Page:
Ugandan CSOs must aggressively relaunch the electoral reform debate, taking it beyond the confines of Parliament and down to the citizens in order to generate public pressure. Rather than advocating for constitutional amendments, civil society should pursue piecemeal amendments to four key pieces of legislation: the Presidential Elections Act, the Parliamentary Elections Act, the Electoral Commission Act, and the Public Order Management Act. By amending individual laws as opposed to the constitution, civil society will likely see more support from government and be able to register strategic wins for Ugandans, one step at a time.

The Ugandan Parliament habitually amends electoral laws and guidelines too close to elections. In 2005, Parliament lifted presidential term limits ahead of the 2006 election, giving Museveni an opening to hold office for life. In addition, the latest amendments to primary legislation (the Electoral Commission Act and the Presidential Elections Act) were enacted in November 2015, only a few months ahead of the February 2016 elections. For real reform to occur, it should be concluded within two years of the inauguration of a new Parliament.

Development partners in Uganda must also stop last-minute rushes to support reform activities before elections. If funds can be invested in observing the elections, they can also be invested in actively observing the preliminary reform process. If this money is not brought to bear well in advance of the voting, the support will simply enable superficial edits to existing laws, and the outcome won’t change. It is therefore crucial that development partners, civil society, and government alike aggressively pursue electoral reforms now, so that they are concluded and implemented years before the next elections in 2021.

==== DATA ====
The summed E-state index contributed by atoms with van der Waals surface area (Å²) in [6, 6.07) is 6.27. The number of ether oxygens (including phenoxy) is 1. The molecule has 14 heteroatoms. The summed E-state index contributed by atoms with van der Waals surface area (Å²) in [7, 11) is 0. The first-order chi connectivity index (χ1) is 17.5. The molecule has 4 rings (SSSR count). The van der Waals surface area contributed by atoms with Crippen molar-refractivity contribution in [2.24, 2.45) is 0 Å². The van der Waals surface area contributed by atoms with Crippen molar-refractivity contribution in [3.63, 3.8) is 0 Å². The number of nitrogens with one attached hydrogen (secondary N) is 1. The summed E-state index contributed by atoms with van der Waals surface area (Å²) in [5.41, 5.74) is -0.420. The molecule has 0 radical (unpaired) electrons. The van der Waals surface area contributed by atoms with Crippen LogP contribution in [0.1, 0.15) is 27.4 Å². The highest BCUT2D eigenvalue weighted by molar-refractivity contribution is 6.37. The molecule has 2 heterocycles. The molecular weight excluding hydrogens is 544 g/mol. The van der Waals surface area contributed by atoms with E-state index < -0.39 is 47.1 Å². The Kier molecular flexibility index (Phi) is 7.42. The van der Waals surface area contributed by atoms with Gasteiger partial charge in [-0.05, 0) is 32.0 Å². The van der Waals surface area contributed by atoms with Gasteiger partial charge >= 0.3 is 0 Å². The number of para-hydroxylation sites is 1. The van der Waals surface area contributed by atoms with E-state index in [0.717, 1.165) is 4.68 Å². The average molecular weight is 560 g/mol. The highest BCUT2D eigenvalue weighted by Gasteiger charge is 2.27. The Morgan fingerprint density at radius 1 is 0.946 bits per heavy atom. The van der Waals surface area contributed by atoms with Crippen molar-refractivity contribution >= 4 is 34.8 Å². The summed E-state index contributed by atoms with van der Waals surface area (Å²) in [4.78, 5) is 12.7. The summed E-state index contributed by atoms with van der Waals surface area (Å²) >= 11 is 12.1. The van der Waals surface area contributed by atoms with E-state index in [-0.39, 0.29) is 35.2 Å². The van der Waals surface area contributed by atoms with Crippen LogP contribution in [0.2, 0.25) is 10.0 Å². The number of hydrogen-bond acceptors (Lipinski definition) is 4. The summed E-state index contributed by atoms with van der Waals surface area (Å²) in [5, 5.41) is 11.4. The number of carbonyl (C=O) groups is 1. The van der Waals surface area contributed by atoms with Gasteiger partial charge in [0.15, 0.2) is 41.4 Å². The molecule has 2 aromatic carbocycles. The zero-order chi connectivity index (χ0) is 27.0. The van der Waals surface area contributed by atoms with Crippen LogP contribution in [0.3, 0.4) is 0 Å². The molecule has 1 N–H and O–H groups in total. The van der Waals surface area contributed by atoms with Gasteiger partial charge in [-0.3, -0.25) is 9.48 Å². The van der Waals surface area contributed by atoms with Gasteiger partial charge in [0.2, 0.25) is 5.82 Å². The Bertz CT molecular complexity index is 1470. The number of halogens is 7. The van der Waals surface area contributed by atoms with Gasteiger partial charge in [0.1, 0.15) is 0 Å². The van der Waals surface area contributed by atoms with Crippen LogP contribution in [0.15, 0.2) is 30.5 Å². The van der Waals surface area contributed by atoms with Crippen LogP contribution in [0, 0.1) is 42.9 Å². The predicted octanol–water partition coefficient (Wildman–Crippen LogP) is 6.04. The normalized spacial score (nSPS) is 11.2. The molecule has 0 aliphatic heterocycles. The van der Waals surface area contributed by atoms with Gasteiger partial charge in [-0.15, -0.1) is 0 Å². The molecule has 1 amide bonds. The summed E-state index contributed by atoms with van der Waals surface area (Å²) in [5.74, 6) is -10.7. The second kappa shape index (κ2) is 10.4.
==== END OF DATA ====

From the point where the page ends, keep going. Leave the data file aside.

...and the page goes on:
Notably, the constitution sets an age limit of 75 years for presidential candidates, meaning Museveni, now over 70, will not qualify in 2021. It is therefore all the more important that a fair electoral framework be established as soon as possible, both to ensure a credible and orderly contest for the open position and to preempt any move to change the rules on Museveni’s behalf.